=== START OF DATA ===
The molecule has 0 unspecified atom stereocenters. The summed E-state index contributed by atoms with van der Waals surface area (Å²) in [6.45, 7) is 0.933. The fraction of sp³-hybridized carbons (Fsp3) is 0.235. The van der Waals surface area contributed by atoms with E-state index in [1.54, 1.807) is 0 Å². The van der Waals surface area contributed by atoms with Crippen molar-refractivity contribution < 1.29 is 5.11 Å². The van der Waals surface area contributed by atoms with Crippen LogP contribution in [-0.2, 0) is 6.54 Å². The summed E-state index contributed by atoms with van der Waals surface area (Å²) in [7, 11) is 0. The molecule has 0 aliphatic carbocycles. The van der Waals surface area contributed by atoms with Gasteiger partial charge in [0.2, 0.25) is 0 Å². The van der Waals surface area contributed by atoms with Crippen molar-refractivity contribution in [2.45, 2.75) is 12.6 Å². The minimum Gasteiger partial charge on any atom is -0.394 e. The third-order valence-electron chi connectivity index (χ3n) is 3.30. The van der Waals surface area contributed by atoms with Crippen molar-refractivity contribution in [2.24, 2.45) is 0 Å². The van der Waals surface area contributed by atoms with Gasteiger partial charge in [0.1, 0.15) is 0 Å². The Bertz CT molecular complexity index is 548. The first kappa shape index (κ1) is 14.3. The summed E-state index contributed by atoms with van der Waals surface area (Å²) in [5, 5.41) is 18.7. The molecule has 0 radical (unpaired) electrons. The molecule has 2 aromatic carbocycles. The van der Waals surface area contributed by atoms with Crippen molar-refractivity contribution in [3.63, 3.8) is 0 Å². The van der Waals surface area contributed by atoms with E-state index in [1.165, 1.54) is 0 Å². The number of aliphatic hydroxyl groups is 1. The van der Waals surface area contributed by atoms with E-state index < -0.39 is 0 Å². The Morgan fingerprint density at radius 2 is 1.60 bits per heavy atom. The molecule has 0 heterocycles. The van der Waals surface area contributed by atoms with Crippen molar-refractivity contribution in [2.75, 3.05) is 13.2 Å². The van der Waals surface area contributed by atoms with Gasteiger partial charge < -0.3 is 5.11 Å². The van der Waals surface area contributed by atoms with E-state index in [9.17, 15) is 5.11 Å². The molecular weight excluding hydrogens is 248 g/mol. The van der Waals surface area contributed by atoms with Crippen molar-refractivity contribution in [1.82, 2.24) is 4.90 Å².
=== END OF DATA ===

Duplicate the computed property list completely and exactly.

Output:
The molecule has 0 unspecified atom stereocenters. The summed E-state index contributed by atoms with van der Waals surface area (Å²) in [6.45, 7) is 0.933. The fraction of sp³-hybridized carbons (Fsp3) is 0.235. The van der Waals surface area contributed by atoms with E-state index in [1.54, 1.807) is 0 Å². The van der Waals surface area contributed by atoms with Crippen molar-refractivity contribution < 1.29 is 5.11 Å². The van der Waals surface area contributed by atoms with Crippen LogP contribution in [-0.2, 0) is 6.54 Å². The summed E-state index contributed by atoms with van der Waals surface area (Å²) in [7, 11) is 0. The molecule has 0 aliphatic carbocycles. The van der Waals surface area contributed by atoms with Gasteiger partial charge in [0.2, 0.25) is 0 Å². The van der Waals surface area contributed by atoms with Crippen molar-refractivity contribution in [2.45, 2.75) is 12.6 Å². The minimum Gasteiger partial charge on any atom is -0.394 e. The third-order valence-electron chi connectivity index (χ3n) is 3.30. The van der Waals surface area contributed by atoms with Crippen molar-refractivity contribution in [2.24, 2.45) is 0 Å². The van der Waals surface area contributed by atoms with Gasteiger partial charge in [0.1, 0.15) is 0 Å². The Bertz CT molecular complexity index is 548. The first kappa shape index (κ1) is 14.3. The summed E-state index contributed by atoms with van der Waals surface area (Å²) in [5, 5.41) is 18.7. The molecule has 0 radical (unpaired) electrons. The molecule has 2 aromatic carbocycles. The van der Waals surface area contributed by atoms with Crippen molar-refractivity contribution in [3.63, 3.8) is 0 Å². The van der Waals surface area contributed by atoms with E-state index in [1.165, 1.54) is 0 Å². The number of aliphatic hydroxyl groups is 1. The van der Waals surface area contributed by atoms with E-state index < -0.39 is 0 Å². The Morgan fingerprint density at radius 2 is 1.60 bits per heavy atom. The molecule has 0 heterocycles. The van der Waals surface area contributed by atoms with Crippen molar-refractivity contribution in [2.75, 3.05) is 13.2 Å². The van der Waals surface area contributed by atoms with Gasteiger partial charge < -0.3 is 5.11 Å². The van der Waals surface area contributed by atoms with E-state index in [9.17, 15) is 5.11 Å². The molecular weight excluding hydrogens is 248 g/mol. The van der Waals surface area contributed by atoms with Crippen molar-refractivity contribution in [1.82, 2.24) is 4.90 Å².